History is a comfort in times of doubt.
October 10, 2017 9:24 AM   Subscribe

Kaitlyn Greenedge and her sisters take a road trip. "The art historian Moyo Okediji notes that in Yoruban concepts of history, the community must assure children that they are not physically alone and that a series of road maps exists, made by great and talented ancestors who as individuals have beaten a track for succeeding generations. That is why history is a comfort to me, in times of doubt. And this is, of course, why the past is a battleground."

- Prudence Crandall
"I said in my heart, here are my convictions. What shall I do? Shall I be inactive and permit prejudice, the mother of abominations, to remain undisturbed? Or shall I venture to enlist in the ranks of those who with the Sword of Truth dare hold combat with prevailing iniquity? I contemplated for a while the manner in which I might best serve the people of color. As wealth was not mine, I saw no other means of benefiting them, than by imparting to those of my own sex that were anxious to learn, all the instruction I might be able to give, however small the amount."
- From Canterbury to Little Rock

- Students at Prudence Crandall's School for African American Women (pdf, 1.83 mb) (includes Sarah Harris)

- The Royall House: Interpreting a New England Plantation
The Royalls were the largest slaveholding family in Massachusetts, and continued to purchase and sell individuals. When Isaac Royall Sr. died in 1739, his son and namesake inherited the family home and fortune—including the enslaved Africans. While those in bondage in Massachusetts produced wool, cider, and hay, and cared for the house and its white inhabitants, Isaac Royall Jr. enjoyed the fruits of their compelled labor. He used his wealth and leisure to become a leading citizen, serving as a member of the Governor’s Council, moderator of Medford’s Town Meeting, and an Overseer of Harvard College... When Royall died in England in 1781, his will revealed his plans for the enslaved Africans he still held in Massachusetts, including a woman known as Belinda Sutton, enslaved in Ghana at the age of twelve and now in her sixties. Royall’s will offered her the choice of continued enslavement, in the household of his daughter, or freedom, “provided that she get Security that she shall not be a charge to the town of Medford.” Belinda chose freedom.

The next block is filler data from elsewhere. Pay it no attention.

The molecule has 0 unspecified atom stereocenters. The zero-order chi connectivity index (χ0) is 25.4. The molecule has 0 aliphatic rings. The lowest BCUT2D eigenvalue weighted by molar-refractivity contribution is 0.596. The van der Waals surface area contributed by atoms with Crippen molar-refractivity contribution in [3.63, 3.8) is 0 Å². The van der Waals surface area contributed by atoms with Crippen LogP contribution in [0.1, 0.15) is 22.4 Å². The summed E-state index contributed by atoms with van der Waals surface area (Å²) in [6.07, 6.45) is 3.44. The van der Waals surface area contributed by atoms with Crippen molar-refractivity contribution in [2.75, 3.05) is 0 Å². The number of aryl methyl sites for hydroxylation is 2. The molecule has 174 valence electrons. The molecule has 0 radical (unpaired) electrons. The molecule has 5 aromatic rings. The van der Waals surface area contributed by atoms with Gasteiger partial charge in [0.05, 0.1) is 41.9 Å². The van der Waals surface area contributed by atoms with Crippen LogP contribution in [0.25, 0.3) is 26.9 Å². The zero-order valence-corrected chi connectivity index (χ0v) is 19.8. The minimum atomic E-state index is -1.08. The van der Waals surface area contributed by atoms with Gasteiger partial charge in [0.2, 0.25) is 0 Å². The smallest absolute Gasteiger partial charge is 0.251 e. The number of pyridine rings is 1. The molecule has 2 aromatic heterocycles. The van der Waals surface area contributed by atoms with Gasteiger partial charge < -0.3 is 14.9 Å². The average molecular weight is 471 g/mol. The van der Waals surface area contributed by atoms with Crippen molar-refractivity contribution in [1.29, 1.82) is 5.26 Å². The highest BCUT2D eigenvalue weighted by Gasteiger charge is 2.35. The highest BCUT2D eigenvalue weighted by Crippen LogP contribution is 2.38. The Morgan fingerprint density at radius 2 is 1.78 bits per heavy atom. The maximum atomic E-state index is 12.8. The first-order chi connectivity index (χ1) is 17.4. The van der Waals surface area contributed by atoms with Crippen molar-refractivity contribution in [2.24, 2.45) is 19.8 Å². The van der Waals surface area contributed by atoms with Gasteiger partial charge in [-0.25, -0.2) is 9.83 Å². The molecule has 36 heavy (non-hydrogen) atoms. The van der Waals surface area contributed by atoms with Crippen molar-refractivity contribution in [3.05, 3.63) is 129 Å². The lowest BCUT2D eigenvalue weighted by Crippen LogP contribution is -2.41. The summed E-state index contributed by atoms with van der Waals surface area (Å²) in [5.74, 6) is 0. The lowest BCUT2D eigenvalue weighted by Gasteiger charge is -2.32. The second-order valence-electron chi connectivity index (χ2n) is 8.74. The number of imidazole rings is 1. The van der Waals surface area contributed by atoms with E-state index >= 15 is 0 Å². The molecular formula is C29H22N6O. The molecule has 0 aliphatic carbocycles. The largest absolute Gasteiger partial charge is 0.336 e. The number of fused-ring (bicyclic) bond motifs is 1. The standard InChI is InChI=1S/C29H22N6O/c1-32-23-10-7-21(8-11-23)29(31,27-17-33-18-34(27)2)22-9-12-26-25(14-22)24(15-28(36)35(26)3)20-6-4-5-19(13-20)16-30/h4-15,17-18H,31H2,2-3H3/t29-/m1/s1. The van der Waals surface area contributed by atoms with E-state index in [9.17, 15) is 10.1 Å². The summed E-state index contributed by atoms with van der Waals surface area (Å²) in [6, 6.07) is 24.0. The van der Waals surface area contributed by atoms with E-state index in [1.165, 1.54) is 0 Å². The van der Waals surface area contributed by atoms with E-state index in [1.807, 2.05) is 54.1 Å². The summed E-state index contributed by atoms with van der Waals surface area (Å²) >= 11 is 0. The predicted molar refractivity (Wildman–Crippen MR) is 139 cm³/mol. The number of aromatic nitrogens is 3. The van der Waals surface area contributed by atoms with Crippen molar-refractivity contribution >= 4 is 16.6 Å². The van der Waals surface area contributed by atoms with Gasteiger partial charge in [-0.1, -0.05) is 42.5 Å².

- Belinda Sutton and her petitions

- Belinda's Petition, by Rita Dove
To the honorable Senate and House
of Representatives of this Country,
new born: I am Belinda, an African,
since the age of twelve a Slave.
I will not take too much of your Time,
but to plead and place my pitiable Life
unto the Fathers of this Nation.

- Ellen Garrison Jackson
I have a great desire to go and labor among the Freedmen of the South. I think it is our duty as a people to spend our lives trying to elevate our own race… Who can feel for us if we do not feel for ourselves? And who can feel the sympathy that we can who are identified with them?
– Ellen Garrison Jackson
Letter to the American Missionary Association, 1863
posted by ChuraChura (4 comments total) 16 users marked this as a favorite
That 1783 Petition is incredible, thanks for sharing this!
posted by Bulgaroktonos at 10:15 AM on October 10 [1 favorite]

That sounds like an amazing group of women on a very well planned trip. I'd love to recreate my weeks-long family road trips (my mom would make us stop at every historical road marker that mentioned the IWW or any other labor group), but I doubt my parents would be up for that kind of travel anymore.

That's also a great pull quote from Moyo. He's a wonderful art and diaspora historian; glad to see him cited anywhere, but this is a particularly good fit.
posted by stirred for a bird at 10:54 AM on October 10 [1 favorite]

Excellent post.
posted by shoesietart at 11:15 AM on October 10 [2 favorites]

(Kaitlyn Greenidge also wrote a really incredible book, We Love You, Charlie Freeman, which manages to talk about family, race, science, signing chimpanzees, and history all at once. Highly recommended!!!)
posted by ChuraChura at 1:24 PM on October 10

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